The debate addressing the impact of church facilities on church growth has gone on for years. Some believe that new buildings will always lead to church growth. They have a “build it and they will come mentality”. Others have a more conservative viewpoint, which is expressed in a desire to address new facilities when the present facilities are full. So, the question is, “Who is right?” Much research has been done and most experts agree that between 70 – 80 percent of all churches are either plateaued or declining. The most common cause for this situation, related to facilities, is the lack of space. The lack of growth in many churches has been caused by poor planning or no planning at all related to facilities. There is a great need for church leaders to better understand how to plan for church growth as it relates to the area of facilities.
When a church facility is approximately 80 percent full, the likelihood for growth or the potential for growth is minimal. The “80 percent” rule is not only applicable to the entire church facility but also to the basic elements within the facility. An example of this would be a church that has ample space for adults but in the preschool area all rooms are at 80 percent of capacity. The result will be that the growth of the entire church will be hindered. Another example would be a church with plenty of
space in worship but the parking lot is full. The result will be – no growth.
The opening paragraph asked, “Who is right?” The answer is “neither.” The truth is that there is a very delicate balance that must be kept. Too early and the space will be difficult to pay for but too late and there will be no reason for additional space. This is why church leaders should be ever diligent in evaluating their church facilities. The aspects of church facilities that should be evaluated are land, parking, worship and education space.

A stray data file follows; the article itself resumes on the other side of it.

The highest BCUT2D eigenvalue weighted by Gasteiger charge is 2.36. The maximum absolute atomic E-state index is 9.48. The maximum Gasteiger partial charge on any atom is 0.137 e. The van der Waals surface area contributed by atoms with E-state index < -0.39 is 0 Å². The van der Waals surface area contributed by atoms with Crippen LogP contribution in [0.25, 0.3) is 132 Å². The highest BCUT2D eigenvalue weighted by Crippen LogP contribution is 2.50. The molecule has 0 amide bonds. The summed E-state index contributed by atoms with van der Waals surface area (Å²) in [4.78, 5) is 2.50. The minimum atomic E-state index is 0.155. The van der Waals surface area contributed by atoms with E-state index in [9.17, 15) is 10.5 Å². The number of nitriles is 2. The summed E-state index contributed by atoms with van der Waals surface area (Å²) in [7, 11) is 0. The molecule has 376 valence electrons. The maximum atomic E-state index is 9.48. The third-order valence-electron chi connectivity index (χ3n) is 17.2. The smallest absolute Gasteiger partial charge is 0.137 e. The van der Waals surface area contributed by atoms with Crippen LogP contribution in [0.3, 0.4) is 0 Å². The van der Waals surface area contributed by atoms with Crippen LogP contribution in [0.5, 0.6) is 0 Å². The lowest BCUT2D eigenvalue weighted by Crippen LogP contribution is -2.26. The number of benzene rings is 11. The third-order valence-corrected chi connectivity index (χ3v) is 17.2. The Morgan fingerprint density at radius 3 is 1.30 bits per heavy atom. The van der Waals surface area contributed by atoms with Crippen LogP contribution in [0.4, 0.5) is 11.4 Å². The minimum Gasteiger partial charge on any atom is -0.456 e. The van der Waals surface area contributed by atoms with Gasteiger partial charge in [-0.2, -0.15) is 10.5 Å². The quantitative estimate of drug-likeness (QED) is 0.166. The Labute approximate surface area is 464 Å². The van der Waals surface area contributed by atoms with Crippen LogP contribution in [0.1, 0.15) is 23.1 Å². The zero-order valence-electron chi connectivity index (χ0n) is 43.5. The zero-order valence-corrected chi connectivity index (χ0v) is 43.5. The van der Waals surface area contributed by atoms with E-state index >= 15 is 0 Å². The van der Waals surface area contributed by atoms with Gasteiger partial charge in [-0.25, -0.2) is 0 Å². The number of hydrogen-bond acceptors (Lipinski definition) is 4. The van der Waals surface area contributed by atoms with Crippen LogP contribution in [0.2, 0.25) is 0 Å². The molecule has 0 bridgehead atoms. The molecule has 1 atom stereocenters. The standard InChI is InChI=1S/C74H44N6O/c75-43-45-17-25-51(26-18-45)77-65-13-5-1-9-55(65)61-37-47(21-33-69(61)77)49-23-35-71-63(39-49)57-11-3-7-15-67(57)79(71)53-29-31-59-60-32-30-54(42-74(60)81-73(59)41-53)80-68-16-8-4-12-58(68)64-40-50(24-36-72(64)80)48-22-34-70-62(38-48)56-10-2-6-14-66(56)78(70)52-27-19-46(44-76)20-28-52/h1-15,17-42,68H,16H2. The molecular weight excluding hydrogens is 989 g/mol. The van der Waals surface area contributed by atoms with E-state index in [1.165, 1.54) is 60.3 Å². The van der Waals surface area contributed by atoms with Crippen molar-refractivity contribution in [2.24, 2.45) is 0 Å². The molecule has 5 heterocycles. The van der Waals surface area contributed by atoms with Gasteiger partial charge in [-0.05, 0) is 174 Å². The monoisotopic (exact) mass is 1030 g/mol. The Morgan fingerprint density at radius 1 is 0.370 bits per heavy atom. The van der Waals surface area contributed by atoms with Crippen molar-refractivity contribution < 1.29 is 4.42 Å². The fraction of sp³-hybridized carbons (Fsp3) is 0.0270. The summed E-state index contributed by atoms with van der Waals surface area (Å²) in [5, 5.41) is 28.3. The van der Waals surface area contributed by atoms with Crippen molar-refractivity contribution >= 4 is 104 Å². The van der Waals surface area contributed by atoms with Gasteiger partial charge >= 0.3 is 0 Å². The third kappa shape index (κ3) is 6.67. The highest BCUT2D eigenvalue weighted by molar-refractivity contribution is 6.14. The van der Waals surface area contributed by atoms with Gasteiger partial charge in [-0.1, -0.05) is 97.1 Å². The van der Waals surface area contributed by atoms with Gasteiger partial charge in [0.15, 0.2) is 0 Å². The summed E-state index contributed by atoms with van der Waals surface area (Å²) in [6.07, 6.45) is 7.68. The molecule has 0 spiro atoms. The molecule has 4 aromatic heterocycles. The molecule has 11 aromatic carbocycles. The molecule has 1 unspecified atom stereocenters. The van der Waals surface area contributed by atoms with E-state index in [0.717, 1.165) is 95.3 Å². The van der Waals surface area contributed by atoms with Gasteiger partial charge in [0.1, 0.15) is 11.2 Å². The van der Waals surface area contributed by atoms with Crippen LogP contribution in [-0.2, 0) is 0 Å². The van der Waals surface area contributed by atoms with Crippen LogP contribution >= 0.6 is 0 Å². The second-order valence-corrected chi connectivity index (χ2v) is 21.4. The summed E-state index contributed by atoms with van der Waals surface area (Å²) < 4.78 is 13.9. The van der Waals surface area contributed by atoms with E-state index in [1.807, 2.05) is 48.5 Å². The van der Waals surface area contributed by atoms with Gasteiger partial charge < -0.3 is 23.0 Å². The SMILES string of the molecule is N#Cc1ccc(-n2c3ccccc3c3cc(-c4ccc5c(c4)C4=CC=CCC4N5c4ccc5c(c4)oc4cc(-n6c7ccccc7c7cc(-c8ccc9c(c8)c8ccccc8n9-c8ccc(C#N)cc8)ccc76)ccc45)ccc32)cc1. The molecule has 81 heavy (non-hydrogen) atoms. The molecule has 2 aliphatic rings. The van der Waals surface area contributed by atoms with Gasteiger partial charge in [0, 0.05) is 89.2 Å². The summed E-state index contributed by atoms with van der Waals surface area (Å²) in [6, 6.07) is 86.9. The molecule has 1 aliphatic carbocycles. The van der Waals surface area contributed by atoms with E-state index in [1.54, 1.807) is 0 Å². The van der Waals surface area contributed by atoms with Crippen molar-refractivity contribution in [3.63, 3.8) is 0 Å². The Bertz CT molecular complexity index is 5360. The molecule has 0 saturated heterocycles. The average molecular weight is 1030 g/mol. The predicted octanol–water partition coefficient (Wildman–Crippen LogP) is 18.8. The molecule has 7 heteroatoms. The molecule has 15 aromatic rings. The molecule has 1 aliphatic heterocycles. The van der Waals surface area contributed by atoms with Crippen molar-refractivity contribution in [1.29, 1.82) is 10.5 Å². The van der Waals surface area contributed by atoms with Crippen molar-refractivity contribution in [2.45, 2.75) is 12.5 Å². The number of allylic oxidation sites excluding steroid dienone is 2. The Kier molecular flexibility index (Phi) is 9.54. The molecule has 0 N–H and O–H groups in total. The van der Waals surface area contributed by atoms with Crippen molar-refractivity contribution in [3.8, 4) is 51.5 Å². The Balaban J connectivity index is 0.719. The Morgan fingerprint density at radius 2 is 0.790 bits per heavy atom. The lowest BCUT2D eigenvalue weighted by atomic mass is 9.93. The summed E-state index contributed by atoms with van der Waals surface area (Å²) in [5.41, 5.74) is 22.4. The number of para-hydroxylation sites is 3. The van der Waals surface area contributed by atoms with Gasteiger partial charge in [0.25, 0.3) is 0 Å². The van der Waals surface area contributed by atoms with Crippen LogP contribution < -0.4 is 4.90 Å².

As a general rule, each acre of useable land that the church owns should allow for 100- 125 people in attendance. In evaluating the worship space, twenty-one inches per person per pew will accommodate all ages. To determine worship space capacity, measure
the length of the pews and divide the total inches of pews by twenty-one. Parking is also very important and without it churches cannot grow. To determine a church’s possible attendance based on parking space, count the number of identifiable parking spaces and multiply the total by two.
Evaluating education space is more complex than any other area. The education space is usually divided into four age groups: preschool, children, youth and adults. To evaluate the space it is necessary to know the square footage of each room. Once the square footage is determined, divide it by the square feet recommended per person. Each age group is different: preschool – 35, children – 25, and youth and adults – 18. It is also important to know that if a church has no rooms available to start a new class then the church is limited in its growth potential. Starting new classes is critical to church growth and without space for a new class; growth will be minimal even if the existing classrooms have space for new members.
In all areas of church facilities it is very important to study the quantity that they will provide but it is equally important to study the quality of the space. If a facility is unkempt, cluttered and dirty it portrays the wrong image to the community. If a facility is run down and out dated guests will not have a favorable first impression of the church.
These are just a few issues related to church growth and church facilities. If your church needs assistance in better understanding your facilities, please visit the Sunday School/Open Group Ministries of the Georgia Baptist Convention website at ssog.gabaptist.org.
Dr. Tim S. Smith serves as the Specialist of the Sunday School and Open Group Ministries of the Georgia Baptist Convention. Visit their website at ssog.gabaptist.org for more information and other resources to aid your Sunday School.